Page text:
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At LA's immigration courts, youth face critical steps with or without an attorney

Juan Carlos Guido, outside the immigration court in Los Angeles, where his 14-year-old son faced a federal judge Thursday.
Juan Carlos Guido, outside the immigration court in Los Angeles, where his 14-year-old son faced a federal judge Thursday.
Dorian Merina

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At a recent hearing at L.A.'s busy immigration courts, a group of 10 children faced a federal judge, taking the next step in making the legal case to stay in the US.

One mother, saying she could not find an attorney she could afford, opted to represent her two sons from El Salvador herself. The judge admonished her when it turned out she had filed the paperwork for asylum incorrectly.

A father, who had made the dangerous journey north on the train known as "La Bestia" more than a decade ago, accompanied his teenage son, who he hadn't seen in 14 years, and had taken the same route in July.

These children are some of the first to enter the immigration court system under a new, expedited program that requires them to have a court hearing within 21 days of their initial filing. Their first hearing was in August and this past week was the next step in that long and complex legal process.

It's part of the federal government's response to the surge of unaccompanied minors that peaked over the summer. More than 68,000 were apprehended along the U.S. border in the last fiscal year, according to Customs and Border Protection data.

In the past month, the number of apprehensions has dropped considerably, but the courts are now faced with a massive backlog and long wait times. Nationwide, over 400,000 cases are pending, according to Syracuse University's Transactional Records Access Clearinghouse (TRAC). In Los Angeles, there are 7,609 children currently in the courts.


One of them is Juan Carlos Guido's 14-year-old son, who made the two-week trip north from El Salvador over the summer.

Guido says his son fled their home after getting death threats from gang members from the Mara Salvatrucha, a gang with roots in Los Angeles and now powerful in El Salvador.

"They told us if we didn’t give them $200 per month, they were going to kill him," said Guido in Spanish, outside the courtroom. "That’s why I came here to the court. We’ll see what happens."

Guido, like about half of the families in court Thursday, did not have an attorney with him. Unlike criminal trials, the immigration courts are considered an administrative process and those facing deportation are not guaranteed a lawyer. That could be a big factor in the outcome of the case.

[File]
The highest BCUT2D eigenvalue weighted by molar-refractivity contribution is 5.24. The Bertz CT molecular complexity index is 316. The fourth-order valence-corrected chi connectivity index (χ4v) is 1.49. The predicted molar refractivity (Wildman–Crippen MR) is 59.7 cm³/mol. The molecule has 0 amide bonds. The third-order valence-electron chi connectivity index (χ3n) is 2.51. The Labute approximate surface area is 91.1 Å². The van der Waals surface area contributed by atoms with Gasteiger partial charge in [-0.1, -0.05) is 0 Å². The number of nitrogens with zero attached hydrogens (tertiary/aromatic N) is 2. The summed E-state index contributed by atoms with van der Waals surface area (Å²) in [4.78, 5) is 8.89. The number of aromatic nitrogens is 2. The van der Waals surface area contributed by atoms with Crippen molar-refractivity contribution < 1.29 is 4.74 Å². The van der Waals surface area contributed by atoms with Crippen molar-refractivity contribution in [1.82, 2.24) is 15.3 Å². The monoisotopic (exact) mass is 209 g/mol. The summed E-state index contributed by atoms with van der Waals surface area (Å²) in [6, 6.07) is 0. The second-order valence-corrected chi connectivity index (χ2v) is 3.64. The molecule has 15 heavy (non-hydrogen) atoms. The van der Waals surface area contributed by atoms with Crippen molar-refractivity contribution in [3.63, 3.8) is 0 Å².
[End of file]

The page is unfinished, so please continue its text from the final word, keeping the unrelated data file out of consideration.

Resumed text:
In hearings where there is no attorney, nearly 9 out of 10, or 86 percent of children, are ultimately removed from the U.S., says Emily Ryo, a law professor at the University of Southern California. Compare that to 30 percent when the child has legal representation.

"That's a huge disparity between those two types of cases," said Ryo, who said the numbers come from LA court info dating back to 2005.


The lack of attorneys is the subject of an ongoing class action suit, filed by several groups, including Public Counsel, a group that provides pro bono legal aid for youth.

Law professor Emily Ryo says the case could be a "sea change" for immigration courts. But, she added, the process could take a long time – perhaps years – to work its way through the legal system.

What's being done in the short term?

Recently, Governor Jerry Brown signed a law which provides $3 million to fund legal counsel for children. The state will start receiving applications from legal groups starting next week and it expects funding to be released by the end of November, according to Brown's office.

The federal agency that oversees the courts, the Executive Office for Immigration Review, is in the process of hiring up to 32 new immigration judges and has requested funding for 35 more immigration teams to take on some of the casework. But the EOIR hasn't given a timeline for the hiring or said how many judges would be assigned to Los Angeles.

In the meantime, families of the children whose cases are working their way through the courts say they're trying to live normal lives. Many children are attending local schools. Guido says his 14-year-old son is in the 9th grade at a local high school, focusing on his studies and on making new friends.